Celebrate Scotland's Year of Stories 2022 by using art to share stories.
If you love sharing stories through art, check out our ideas for designing a mythical creature and our top tips for creating winter silhouettes of Scottish places. If performing is more your thing, have a look at our quick guide to putting on a shadow puppet show or get into character with our colour-and-cut story props. Enjoy getting creative!
Put on a shadow puppet show
You will need:
• Black card, a pencil & scissors
• Skewers/sticks & tape
• A cereal box or old picture frame
• Thin white paper (tracing/baking)
Step 1: Make your theatre.
Grab a cereal box, cut a window and cover the gap with white paper.
Step 2: Make your puppets.
Dragons, unicorns, knights or monsters - what will you make? Draw pencil outlines onto black card, cut them out and attach them to wooden sticks with tape. You can also create backdrops if you like.
Step 3: Put on a show.
A light source, like a lamp, is all you need now. Darken the room, put the light behind your theatre and hold your puppets against the screen. If you can play music to add atmosphere, even better!
Design a mythical creature
Lots of stories from Scotland involve mythical creatures - selkies (creatures that can change from seals to humans), kelpies (water-horses that can change into humans), faeries, brownies/broonies (household spirits) and many more! Another mythical creature linked to Scotland is the unicorn - which is also the official national animal of Scotland.
Can you draw your own mythical creature? What would it look like? Would it have the tail of a lion and the body of a snail? Or the head of an eagle and the tail of a whale? Perhaps it has magical powers.
Why not create a story around the creature you have created. Where does it live? Does it have friends or enemies? Enjoy building a story with your mythical creature right at the centre of the action.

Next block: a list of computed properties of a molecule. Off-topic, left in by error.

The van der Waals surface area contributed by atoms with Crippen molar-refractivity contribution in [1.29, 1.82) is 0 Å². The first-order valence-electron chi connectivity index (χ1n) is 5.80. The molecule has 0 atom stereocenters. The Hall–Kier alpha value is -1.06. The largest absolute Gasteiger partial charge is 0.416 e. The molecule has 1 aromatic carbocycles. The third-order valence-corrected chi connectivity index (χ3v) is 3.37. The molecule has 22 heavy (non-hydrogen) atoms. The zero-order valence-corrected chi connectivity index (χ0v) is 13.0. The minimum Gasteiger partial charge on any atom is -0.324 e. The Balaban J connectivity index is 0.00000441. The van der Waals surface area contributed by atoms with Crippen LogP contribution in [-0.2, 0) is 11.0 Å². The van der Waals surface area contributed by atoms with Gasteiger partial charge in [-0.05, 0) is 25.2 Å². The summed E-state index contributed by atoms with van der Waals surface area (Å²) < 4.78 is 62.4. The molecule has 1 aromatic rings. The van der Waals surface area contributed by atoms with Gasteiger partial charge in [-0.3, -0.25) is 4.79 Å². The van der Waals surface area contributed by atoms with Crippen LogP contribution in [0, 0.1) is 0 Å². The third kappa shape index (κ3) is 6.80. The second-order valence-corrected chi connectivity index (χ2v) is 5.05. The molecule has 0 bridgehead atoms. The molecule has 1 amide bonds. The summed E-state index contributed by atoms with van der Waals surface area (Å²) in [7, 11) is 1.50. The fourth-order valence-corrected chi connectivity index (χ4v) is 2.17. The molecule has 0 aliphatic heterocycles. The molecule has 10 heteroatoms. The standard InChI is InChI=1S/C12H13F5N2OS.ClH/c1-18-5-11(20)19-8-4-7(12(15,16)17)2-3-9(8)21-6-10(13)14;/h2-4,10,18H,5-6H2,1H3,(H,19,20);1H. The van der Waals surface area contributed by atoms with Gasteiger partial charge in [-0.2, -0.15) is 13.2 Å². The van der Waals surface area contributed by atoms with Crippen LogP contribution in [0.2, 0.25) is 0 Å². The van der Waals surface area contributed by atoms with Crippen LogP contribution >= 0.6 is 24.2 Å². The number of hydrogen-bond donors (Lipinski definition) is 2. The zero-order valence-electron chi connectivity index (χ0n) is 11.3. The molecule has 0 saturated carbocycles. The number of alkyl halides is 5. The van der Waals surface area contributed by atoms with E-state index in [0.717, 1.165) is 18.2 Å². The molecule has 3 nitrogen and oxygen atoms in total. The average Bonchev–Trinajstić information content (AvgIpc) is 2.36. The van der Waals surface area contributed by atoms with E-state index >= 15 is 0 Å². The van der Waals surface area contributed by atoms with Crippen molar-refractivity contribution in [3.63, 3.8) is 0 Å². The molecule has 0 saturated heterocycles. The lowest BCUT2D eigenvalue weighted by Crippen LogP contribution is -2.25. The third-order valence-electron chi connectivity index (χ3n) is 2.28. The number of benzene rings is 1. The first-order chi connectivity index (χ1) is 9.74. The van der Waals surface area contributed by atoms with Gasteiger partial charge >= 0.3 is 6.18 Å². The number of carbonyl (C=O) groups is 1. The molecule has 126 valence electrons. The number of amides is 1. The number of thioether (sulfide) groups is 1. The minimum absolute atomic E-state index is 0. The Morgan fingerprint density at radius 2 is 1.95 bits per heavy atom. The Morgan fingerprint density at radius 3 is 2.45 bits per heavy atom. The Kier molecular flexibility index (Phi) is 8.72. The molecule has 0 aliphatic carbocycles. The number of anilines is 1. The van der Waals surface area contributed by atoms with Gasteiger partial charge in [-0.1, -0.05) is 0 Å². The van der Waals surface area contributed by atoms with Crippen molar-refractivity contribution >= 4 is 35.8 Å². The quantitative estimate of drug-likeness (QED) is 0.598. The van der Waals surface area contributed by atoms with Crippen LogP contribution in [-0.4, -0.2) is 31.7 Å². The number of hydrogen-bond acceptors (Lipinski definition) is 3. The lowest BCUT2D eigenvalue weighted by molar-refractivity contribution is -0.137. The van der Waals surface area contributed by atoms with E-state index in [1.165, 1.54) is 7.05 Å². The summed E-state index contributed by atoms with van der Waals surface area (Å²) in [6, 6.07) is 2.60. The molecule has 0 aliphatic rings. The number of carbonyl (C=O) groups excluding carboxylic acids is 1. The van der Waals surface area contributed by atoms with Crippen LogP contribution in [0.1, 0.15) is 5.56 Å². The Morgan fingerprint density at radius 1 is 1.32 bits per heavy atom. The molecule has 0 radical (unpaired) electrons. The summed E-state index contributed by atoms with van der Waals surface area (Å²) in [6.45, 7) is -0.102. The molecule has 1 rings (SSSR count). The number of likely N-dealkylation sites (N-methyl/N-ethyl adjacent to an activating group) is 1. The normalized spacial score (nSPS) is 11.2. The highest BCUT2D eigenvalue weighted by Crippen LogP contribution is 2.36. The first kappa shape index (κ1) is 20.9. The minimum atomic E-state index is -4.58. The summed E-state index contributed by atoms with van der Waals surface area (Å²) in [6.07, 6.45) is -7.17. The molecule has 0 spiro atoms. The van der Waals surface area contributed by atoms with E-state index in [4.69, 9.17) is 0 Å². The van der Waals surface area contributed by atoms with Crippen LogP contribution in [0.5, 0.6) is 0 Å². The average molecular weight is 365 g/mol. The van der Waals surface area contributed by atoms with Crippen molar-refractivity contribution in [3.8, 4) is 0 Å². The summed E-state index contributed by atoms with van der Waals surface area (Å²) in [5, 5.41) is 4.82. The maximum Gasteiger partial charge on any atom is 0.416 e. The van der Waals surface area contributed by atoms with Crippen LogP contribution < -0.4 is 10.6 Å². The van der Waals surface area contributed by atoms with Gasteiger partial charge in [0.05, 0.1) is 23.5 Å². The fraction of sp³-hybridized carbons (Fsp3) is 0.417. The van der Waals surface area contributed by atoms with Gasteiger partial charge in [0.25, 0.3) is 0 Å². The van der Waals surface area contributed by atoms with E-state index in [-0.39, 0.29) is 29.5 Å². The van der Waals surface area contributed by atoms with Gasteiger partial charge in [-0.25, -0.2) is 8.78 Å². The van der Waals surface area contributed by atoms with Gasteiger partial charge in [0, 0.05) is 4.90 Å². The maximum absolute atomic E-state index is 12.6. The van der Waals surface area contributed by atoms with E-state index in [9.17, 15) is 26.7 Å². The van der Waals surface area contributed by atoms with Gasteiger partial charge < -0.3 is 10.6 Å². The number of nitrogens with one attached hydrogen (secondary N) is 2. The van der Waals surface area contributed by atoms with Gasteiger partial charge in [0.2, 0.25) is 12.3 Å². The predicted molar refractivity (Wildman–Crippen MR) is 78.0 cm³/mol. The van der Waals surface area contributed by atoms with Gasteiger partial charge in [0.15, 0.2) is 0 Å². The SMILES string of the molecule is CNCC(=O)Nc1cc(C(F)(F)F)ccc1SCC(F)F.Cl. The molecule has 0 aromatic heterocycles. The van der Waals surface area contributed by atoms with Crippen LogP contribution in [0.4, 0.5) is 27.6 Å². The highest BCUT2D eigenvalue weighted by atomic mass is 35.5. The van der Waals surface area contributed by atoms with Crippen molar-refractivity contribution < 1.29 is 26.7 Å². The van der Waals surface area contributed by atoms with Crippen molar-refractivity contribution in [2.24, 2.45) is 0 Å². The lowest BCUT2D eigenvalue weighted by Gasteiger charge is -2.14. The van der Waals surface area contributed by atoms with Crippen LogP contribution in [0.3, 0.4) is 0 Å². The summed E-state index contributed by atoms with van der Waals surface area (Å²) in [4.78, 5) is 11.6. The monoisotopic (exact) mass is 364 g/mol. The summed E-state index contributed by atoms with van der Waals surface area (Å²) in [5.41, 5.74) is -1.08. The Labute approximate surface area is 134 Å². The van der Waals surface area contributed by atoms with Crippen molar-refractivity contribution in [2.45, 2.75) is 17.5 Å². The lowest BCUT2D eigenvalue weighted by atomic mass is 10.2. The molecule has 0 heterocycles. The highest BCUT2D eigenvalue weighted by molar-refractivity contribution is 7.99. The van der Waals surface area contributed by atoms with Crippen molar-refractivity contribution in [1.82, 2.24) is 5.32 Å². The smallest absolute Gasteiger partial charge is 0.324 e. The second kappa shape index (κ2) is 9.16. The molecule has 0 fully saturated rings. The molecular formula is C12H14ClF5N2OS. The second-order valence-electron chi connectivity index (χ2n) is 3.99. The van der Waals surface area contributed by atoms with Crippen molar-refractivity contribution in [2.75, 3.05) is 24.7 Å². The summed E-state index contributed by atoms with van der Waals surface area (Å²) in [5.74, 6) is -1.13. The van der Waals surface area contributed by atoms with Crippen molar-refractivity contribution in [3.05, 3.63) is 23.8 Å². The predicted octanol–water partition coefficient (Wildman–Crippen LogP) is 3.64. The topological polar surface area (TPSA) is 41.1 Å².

Get into character with our story props!
Do you like making up stories and pretending to be the characters? Perhaps you'd enjoy being a fire-breathing dragon or a mysterious stranger. It could be that you see yourself more as a jester or a monarch. Or maybe you have a story in mind about a knight or a unicorn!
Whether you want to put on a play, dress up for Halloween or simply take some fun selfies, why not colour and cut out our story props!
Have a go creating a wintery silhouette of a real or imaginary place!
First use white, blue and black paints - or crayons of similar colours - to create a moody moonlit sky. Start with a white circle for the moon and then create circles that get darker and darker. Blend blues into your white to create a darker and darker blue. Then add in some black to get an inky blue.
Next cut out shapes out of dark paper to represent a real or imaginary place. We've some historic place silhouettes you can copy or print and cut out - Calanais Standing Stones, Dryburgh Abbey, Tantallon Castle, the Forth Bridge and Arthur's Seat.
Inspired by an art activity from Davidson's Mains Primary School.
Freeze frame comics
Comics are great fun to make. You can draw them on paper, or if you have access to a phone or tablet you can make freeze-frame comics by taking photos! To share your freeze-frame comic, either flick through the photos and narrate them out loud, or add written words to the photos either on screen or on print-outs.
Why not have a go at the tale of a couple of giants: The story goes that the Irish giant Fionn mac Cumhaill (Finn MacCool), was challenged to a fight by the Scottish giant Benandonner. Fionn accepted the challenge and built a causeway over from Ireland so that the two giants could meet.
Fionn hides from Benandonner when he realises that his foe is much bigger than he is. Fionn's wife, Sadhbh, disguises Fionn as a baby and tucks him into a cradle. When Benandonner sees the size of the 'baby', he reckons that its father, Fionn, must be a giant among giants.
He flees back to Scotland in fright, destroying the causeway behind him so that Fionn would be unable to chase him down.
Did you know? Across the sea, there are identical basalt columns (part of the same ancient lava flow) at Fingal's Cave on the Scottish isle of Staffa - it's possible that the story was influenced by these landscapes.
We'd love to see your creations - do share them with us @histenvscot and tag our team with #LearningWithHES.
If you love stories, don't forget to look at our other 'inspired by the past' pages:
- Imagined diary entries from a young Mary Queen of Scots by children's writer Maisie Chan
- An animated video of a poem in Scots inspired by the legend of 'The Maiden's Leap' at Huntingtower Castle
- Top tips for great storytelling out loud by storyteller Mara Menzies
- Filmed stories from Mara Menzies and Gauri Raje about place and belonging
- Mini interviews with people who tell Scotland's Stories as part of their job
- Book recommendations for children and young people from author Barbara Henderson